The Bellaire lawmaker offered a floor amendment to House Bill 466, legislation to exempt online advertisements from the state sales and use tax.
“Just as businesses are seeking to roll back the sales tax shift that has been enacted over the past several years, Ohio’s working families are looking to the General Assembly for help,” said Cera. “Tax cuts that disproportionately benefit the wealthiest one-percent have been paid for by shifting taxes onto middle-class and working families. This amendment would have helped restore fairness to Ohio’s tax code.”
State Rep. John Boccieri (D-Poland) today highlighted some of the community projects that won funding in the 2016 capital budget over the Youngstown Air Reserve Station (YARS)’s request to create a Regional Joint Readiness Center (RJRC) to provide a central point for deploying reservists. The request centered on the cargo apron and hangar that reservists from the 910th Airlift Wing would immediately utilize.
According the Vindicator, the Federal Aviation Administration financed an $11.5 million 13-acre paved cargo apron area on the west side of the airport in 1999. A private developer built a building for airport cargo shipping next to it, but both facilities have remained practically unused since. On a recent visit to the area, U.S. military officials expressed interest in the idea of using the cargo apron and building as a deployment hub for troops and other military assets from all branches of the military from Northeast Ohio as well as nearby portions of neighboring states.
“I’m really surprised that the initial introduction of the capital bill placed ‘pork’ ahead of Ohio’s patriots,” Rep. Boccieri said. “The irony is almost pathetic – legislators want to construct a fifty-foot statue of the Wright brother’s first airplane ahead of prioritizing a project that will have an immediate impact on deploying soldiers who fly out of the Air Reserve Station.”
Instead of appropriating even one dollar to Western Reserve Port Authority, the legislature is on track to give $80,000 to the Bowling Green Curling Club and $500,000 toward a soccer stadium in Columbus. In addition, the state is granting the full funding amount requested by the Madcap Production for a new puppet theater, and $1 million to the Cleveland Rock and Roll Hall of Fame Museum for a single exhibi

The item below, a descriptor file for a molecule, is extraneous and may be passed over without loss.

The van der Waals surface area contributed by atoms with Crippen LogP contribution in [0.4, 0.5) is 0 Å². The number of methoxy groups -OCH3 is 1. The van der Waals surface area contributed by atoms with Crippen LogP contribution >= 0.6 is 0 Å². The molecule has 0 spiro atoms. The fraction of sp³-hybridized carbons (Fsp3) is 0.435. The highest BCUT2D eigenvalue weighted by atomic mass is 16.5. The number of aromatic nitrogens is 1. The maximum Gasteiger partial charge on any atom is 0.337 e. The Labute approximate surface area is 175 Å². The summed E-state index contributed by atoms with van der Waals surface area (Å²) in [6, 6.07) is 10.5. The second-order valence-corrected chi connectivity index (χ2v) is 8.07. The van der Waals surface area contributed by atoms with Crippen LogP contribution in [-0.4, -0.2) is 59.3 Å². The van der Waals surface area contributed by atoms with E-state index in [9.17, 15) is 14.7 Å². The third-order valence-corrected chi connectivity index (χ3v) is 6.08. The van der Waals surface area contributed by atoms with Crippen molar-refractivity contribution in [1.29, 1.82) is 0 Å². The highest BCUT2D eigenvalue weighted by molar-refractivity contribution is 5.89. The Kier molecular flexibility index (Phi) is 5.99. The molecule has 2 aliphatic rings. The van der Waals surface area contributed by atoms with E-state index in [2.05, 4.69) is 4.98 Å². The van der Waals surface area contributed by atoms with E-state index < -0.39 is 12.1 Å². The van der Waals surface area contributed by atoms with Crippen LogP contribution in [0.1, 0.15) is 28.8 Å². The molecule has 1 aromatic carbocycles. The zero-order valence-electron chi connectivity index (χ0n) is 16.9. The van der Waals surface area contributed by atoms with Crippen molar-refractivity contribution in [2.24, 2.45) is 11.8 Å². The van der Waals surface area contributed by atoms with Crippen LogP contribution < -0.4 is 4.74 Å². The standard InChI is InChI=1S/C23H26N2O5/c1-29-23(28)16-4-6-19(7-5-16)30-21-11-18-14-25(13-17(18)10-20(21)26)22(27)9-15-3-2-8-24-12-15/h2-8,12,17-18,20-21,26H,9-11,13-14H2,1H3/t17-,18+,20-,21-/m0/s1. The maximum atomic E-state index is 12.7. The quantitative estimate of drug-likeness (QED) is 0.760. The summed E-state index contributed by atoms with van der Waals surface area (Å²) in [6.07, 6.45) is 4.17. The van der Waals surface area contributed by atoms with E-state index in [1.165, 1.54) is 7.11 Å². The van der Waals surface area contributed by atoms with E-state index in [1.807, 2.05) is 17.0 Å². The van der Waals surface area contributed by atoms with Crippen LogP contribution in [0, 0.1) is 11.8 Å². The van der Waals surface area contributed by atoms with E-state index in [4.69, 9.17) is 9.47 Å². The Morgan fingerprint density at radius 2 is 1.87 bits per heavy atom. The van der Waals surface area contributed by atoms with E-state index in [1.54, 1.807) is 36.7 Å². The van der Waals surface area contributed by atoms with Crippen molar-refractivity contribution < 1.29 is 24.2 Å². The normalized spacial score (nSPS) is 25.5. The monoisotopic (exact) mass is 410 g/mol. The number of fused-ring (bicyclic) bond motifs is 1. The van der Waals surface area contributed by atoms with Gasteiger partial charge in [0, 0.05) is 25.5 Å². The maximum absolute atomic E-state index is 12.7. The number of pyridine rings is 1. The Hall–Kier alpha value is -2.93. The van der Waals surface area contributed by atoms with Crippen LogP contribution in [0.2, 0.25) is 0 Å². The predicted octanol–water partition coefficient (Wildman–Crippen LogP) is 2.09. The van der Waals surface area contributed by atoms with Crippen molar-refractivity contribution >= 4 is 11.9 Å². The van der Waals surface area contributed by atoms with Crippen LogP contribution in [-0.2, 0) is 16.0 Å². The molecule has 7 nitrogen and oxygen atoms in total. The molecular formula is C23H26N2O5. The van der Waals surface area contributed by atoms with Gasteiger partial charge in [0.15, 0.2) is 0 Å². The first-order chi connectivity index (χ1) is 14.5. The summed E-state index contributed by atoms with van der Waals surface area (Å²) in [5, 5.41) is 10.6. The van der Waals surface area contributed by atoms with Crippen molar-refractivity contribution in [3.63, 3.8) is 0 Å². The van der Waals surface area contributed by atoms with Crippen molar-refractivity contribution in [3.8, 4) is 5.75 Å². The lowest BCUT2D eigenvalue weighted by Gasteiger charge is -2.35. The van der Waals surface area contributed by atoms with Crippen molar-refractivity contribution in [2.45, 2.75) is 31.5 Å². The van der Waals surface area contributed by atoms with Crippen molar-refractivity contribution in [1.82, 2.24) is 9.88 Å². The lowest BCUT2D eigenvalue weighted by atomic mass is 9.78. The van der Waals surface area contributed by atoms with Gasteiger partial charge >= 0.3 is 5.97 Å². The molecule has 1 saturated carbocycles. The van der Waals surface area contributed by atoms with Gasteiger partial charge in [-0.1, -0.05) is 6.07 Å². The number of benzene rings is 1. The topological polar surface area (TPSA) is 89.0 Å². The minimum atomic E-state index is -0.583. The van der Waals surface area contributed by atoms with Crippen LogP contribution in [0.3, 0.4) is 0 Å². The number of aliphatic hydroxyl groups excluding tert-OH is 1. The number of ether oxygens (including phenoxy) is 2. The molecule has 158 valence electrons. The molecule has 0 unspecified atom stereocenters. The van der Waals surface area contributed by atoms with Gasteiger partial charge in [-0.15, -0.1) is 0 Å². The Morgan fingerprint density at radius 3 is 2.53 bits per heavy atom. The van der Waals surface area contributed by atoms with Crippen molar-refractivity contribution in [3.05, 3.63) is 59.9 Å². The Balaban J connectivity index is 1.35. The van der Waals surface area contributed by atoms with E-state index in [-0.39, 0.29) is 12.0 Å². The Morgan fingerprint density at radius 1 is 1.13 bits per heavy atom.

State Rep. Emilia Sykes (D-Akron) today announced her recent appointment to the Ohio Commission on Minority Health (OCMH). As a board member, Sykes will work to support the commission’s efforts to address health disparities among minority populations, including the infant mortality rate for African Americans. According to the Ohio Department of Health, African American babies die at roughly twice the rate of white babies in Ohio.
Every Ohioan depends on clean, safe water. Water is easy to take for granted. Turn on the faucet, and it is available.
Ohio is a water-rich state, bounded by Lake Erie on the north and the Ohio River on the south, with many streams and rivers within its borders.
In recent years, there have been concerns about the role Ohio’s agriculture community plays in protecting our environment, specifically as it relates to water quality. The good news is – through the passage of comprehensive legislation and detailed environmental regulations, Ohio has in place a robust infrastructure that can and does efficiently and effectively preserve our land, air and water.
The Ohio House Democratic Women’s Caucus (OHDWC) today is hosting nationally renowned American feminist, activist and journalist Gloria Steinem for a series of events at the Ohio Statehouse. Born in Toledo, Ohio, Gloria Steinem was a key figure during the women’s rights movement of the late 1960’s and has received numerous bestselling book awards for her novels on women’s issues on personal, national and global levels.
“Gloria Steinem is an inspiring hero and role-model for women in Ohio and across the nation,” said Rep. Teresa Fedor (D-Toledo), chair of the OHDWC. “From the gender wage gap, to restrictions on women’s access to healthcare, to outdated and incomplete laws against rape, many of the challenges women in Ohio face today are the same issues Gloria has been fighting against and raising awareness of for decades. The challenges we face in Ohio are certainly real, but they are not insurmountable if we come together, speak with one voice and make a stand.”
State Rep. Emilia Sykes (D-Akron), the lead Democratic member on the Health and Human Services House budget panel, today joined House Democratic lawmakers to file a formal protest with the Ohio Department of Medicaid (ODM), opposing proposed restrictions and additional barriers to healthcare for working poor Ohioans.